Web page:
Well, that was interesting. Two and a half months of research into the teeming underworld of Disney superfans yielded a rather unusual cover story this week, "The Mouse Who Loved Me." We traveled to Anaheim, rode Spaceship Earth, attended a singles meetup at the Magic Kingdom, and more, for your reading pleasure (many angles of the Disney fan experience didn't make it in but may show up here).
The story follows Pete Werner, founder of the influential fan discussion site the DIS boards, as he struggles with addictions, regains his footing, and criticizes D23, Disney's "official" response to the growing fan community on the internet. He still remembers his first time at Epcot: "This," he thought to himself, "is why I did drugs."
It turns out that the world of Disney fandom is enough to inspire academic pursuit. David Zanolla, a communications professor at Western Illinois University, came to the discipline after his own Disney epiphany.
Zanolla was on honeymoon with his wife at Walt Disney World, about a decade ago. "Everything really hit me when we wore our honeymoon buttons and the woman at the popcorn stand said, 'Congratulations on your wedding -- the popcorn's on the house.' It sounds simple, but that kind of got me thinking: Maybe that's it, how they treat people. So I went to grad school and started studying human communication."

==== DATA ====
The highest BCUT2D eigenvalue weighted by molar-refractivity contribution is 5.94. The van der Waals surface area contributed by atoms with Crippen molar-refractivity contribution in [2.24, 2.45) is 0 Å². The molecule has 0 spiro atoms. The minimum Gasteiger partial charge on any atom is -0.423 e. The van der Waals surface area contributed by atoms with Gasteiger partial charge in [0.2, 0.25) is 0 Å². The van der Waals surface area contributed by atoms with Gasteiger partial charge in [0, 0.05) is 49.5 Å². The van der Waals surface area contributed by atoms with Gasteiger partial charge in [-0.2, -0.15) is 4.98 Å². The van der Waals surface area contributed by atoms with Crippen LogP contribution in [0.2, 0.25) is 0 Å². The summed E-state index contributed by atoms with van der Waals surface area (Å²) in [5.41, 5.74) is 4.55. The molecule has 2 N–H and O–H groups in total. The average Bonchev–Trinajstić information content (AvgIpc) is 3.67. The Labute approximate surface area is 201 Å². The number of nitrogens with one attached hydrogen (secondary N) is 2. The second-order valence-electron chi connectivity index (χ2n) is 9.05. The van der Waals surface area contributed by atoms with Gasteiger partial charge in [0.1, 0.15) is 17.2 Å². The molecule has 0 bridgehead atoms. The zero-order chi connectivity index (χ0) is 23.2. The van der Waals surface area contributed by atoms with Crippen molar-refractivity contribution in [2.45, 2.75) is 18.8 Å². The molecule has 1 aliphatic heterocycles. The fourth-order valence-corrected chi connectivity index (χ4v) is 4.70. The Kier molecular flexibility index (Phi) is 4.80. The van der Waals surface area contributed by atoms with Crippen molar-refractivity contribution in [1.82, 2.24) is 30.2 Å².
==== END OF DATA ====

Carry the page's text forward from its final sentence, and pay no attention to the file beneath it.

Zanolla is now an active member on the DIS boards, and his wife, Leah, blogs for Werner's site. Every year, he has his communications students create accounts on the boards and chat with Disney fans, culminating in a spring-break trip to a meetup at the Disney parks in Orlando.
"The organizational culture that Disney sets up, the way of life that they design at the theme parks, is second to none," says Zanolla. But that experience can't be contained once it's in the hands of fans, he says. "It's one thing to study what Disney says they do. As a communications researcher, I study the concept that the message sent is not necessarily the message received."
And so, the messy realities of sites like the DIS boards: people talking about addictions, arranging hookups and relationships, drinking their asses off in DIS meets, and definitely bitching about D23, the official fan club, which does not provide a similar forum.
"A fan is somebody that actually turns a love of something into some kind of production or into joining a community," says Zanolla. He should know -- he's done it himself. From the princesses we found in the lobby of the Anaheim Marriott to Doug Moore, the fired monorail driver who continues to brush up on Disney trivia, these fans aren't just consuming. They're making Disney lore into a world of their own.
"There's something more here than just nerds," says the park-going professor. "If you walk into any restaurant and say, 'Is anyone here a fan of Disney who wants to talk about their favorite ride?' you would get laughed at and get things thrown at you," says Zanolla. Not so on the boards, where people have already started discussing the New Times story.
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